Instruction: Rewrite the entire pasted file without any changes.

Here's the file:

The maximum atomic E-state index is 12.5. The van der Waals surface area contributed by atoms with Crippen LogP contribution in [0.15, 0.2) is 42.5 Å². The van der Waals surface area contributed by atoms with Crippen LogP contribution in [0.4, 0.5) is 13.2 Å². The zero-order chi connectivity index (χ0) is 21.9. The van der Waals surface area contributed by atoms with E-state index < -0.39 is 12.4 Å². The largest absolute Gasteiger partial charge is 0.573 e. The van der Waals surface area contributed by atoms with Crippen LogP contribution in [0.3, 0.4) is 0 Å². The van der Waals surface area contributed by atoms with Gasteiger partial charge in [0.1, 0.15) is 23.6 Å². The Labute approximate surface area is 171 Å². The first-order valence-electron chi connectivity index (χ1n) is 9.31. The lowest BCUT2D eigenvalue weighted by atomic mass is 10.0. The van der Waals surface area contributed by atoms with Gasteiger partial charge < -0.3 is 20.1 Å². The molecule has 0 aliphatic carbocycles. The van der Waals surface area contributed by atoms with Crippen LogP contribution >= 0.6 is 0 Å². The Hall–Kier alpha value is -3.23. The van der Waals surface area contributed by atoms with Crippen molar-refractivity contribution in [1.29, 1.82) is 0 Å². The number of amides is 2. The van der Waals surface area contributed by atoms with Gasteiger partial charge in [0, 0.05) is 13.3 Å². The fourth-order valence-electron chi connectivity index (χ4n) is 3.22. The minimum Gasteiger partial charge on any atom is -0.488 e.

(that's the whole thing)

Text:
The maximum atomic E-state index is 12.5. The van der Waals surface area contributed by atoms with Crippen LogP contribution in [0.15, 0.2) is 42.5 Å². The van der Waals surface area contributed by atoms with Crippen LogP contribution in [0.4, 0.5) is 13.2 Å². The zero-order chi connectivity index (χ0) is 21.9. The van der Waals surface area contributed by atoms with E-state index < -0.39 is 12.4 Å². The largest absolute Gasteiger partial charge is 0.573 e. The van der Waals surface area contributed by atoms with Crippen LogP contribution in [0.3, 0.4) is 0 Å². The van der Waals surface area contributed by atoms with Gasteiger partial charge in [0.1, 0.15) is 23.6 Å². The Labute approximate surface area is 171 Å². The first-order valence-electron chi connectivity index (χ1n) is 9.31. The lowest BCUT2D eigenvalue weighted by atomic mass is 10.0. The van der Waals surface area contributed by atoms with Gasteiger partial charge < -0.3 is 20.1 Å². The molecule has 0 aliphatic carbocycles. The van der Waals surface area contributed by atoms with Crippen LogP contribution >= 0.6 is 0 Å². The Hall–Kier alpha value is -3.23. The van der Waals surface area contributed by atoms with Crippen molar-refractivity contribution in [1.29, 1.82) is 0 Å². The number of amides is 2. The van der Waals surface area contributed by atoms with Gasteiger partial charge in [0, 0.05) is 13.3 Å². The fourth-order valence-electron chi connectivity index (χ4n) is 3.22. The minimum Gasteiger partial charge on any atom is -0.488 e.